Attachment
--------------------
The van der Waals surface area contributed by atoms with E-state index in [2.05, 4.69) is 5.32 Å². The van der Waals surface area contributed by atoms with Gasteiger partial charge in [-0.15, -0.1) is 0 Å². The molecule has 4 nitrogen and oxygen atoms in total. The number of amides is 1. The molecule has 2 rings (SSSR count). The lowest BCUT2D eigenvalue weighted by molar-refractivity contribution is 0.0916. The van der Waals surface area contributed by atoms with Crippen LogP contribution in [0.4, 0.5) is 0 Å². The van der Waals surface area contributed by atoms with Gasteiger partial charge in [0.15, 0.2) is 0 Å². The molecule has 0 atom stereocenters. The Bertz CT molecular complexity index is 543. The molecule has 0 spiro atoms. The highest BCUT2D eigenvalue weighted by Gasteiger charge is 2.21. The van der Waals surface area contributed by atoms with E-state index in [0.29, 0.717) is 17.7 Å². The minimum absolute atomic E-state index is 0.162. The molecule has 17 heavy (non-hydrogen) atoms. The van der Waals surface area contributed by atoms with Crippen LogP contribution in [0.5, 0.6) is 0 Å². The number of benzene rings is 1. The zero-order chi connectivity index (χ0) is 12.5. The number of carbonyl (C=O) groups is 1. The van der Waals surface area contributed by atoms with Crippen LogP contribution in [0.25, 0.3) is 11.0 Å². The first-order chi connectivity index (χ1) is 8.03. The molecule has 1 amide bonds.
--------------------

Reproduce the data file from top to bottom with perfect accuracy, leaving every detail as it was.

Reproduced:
The van der Waals surface area contributed by atoms with E-state index in [2.05, 4.69) is 5.32 Å². The van der Waals surface area contributed by atoms with Gasteiger partial charge in [-0.15, -0.1) is 0 Å². The molecule has 4 nitrogen and oxygen atoms in total. The number of amides is 1. The molecule has 2 rings (SSSR count). The lowest BCUT2D eigenvalue weighted by molar-refractivity contribution is 0.0916. The van der Waals surface area contributed by atoms with Crippen LogP contribution in [0.4, 0.5) is 0 Å². The van der Waals surface area contributed by atoms with Gasteiger partial charge in [0.15, 0.2) is 0 Å². The molecule has 0 atom stereocenters. The Bertz CT molecular complexity index is 543. The molecule has 0 spiro atoms. The highest BCUT2D eigenvalue weighted by Gasteiger charge is 2.21. The van der Waals surface area contributed by atoms with E-state index in [0.29, 0.717) is 17.7 Å². The minimum absolute atomic E-state index is 0.162. The molecule has 17 heavy (non-hydrogen) atoms. The van der Waals surface area contributed by atoms with Crippen LogP contribution in [0.5, 0.6) is 0 Å². The number of benzene rings is 1. The zero-order chi connectivity index (χ0) is 12.5. The number of carbonyl (C=O) groups is 1. The van der Waals surface area contributed by atoms with Crippen LogP contribution in [0.25, 0.3) is 11.0 Å². The first-order chi connectivity index (χ1) is 8.03. The molecule has 1 amide bonds.